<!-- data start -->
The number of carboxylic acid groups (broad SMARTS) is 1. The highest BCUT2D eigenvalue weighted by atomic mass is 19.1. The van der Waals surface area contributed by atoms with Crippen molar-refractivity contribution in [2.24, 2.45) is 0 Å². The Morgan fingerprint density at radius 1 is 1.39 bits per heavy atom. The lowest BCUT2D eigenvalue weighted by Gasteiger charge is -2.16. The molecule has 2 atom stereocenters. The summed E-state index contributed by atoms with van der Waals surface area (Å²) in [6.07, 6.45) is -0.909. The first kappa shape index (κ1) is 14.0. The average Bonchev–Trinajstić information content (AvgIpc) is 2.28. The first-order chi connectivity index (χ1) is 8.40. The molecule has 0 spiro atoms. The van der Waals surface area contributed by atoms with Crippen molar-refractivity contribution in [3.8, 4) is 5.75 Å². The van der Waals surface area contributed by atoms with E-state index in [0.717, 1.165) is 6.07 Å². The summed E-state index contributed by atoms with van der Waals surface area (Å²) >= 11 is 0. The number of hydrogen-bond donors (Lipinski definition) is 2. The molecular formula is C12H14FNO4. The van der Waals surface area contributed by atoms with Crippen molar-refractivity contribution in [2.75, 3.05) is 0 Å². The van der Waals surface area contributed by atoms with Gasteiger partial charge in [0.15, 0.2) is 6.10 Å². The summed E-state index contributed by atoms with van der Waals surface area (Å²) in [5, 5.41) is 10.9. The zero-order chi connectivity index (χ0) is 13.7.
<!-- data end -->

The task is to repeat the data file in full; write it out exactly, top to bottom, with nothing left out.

The number of carboxylic acid groups (broad SMARTS) is 1. The highest BCUT2D eigenvalue weighted by atomic mass is 19.1. The van der Waals surface area contributed by atoms with Crippen molar-refractivity contribution in [2.24, 2.45) is 0 Å². The Morgan fingerprint density at radius 1 is 1.39 bits per heavy atom. The lowest BCUT2D eigenvalue weighted by Gasteiger charge is -2.16. The molecule has 2 atom stereocenters. The summed E-state index contributed by atoms with van der Waals surface area (Å²) in [6.07, 6.45) is -0.909. The first kappa shape index (κ1) is 14.0. The average Bonchev–Trinajstić information content (AvgIpc) is 2.28. The first-order chi connectivity index (χ1) is 8.40. The molecule has 0 spiro atoms. The van der Waals surface area contributed by atoms with Crippen molar-refractivity contribution in [3.8, 4) is 5.75 Å². The van der Waals surface area contributed by atoms with E-state index in [0.717, 1.165) is 6.07 Å². The summed E-state index contributed by atoms with van der Waals surface area (Å²) >= 11 is 0. The number of hydrogen-bond donors (Lipinski definition) is 2. The molecular formula is C12H14FNO4. The van der Waals surface area contributed by atoms with Crippen molar-refractivity contribution in [2.75, 3.05) is 0 Å². The van der Waals surface area contributed by atoms with Gasteiger partial charge in [0.15, 0.2) is 6.10 Å². The summed E-state index contributed by atoms with van der Waals surface area (Å²) in [5, 5.41) is 10.9. The zero-order chi connectivity index (χ0) is 13.7.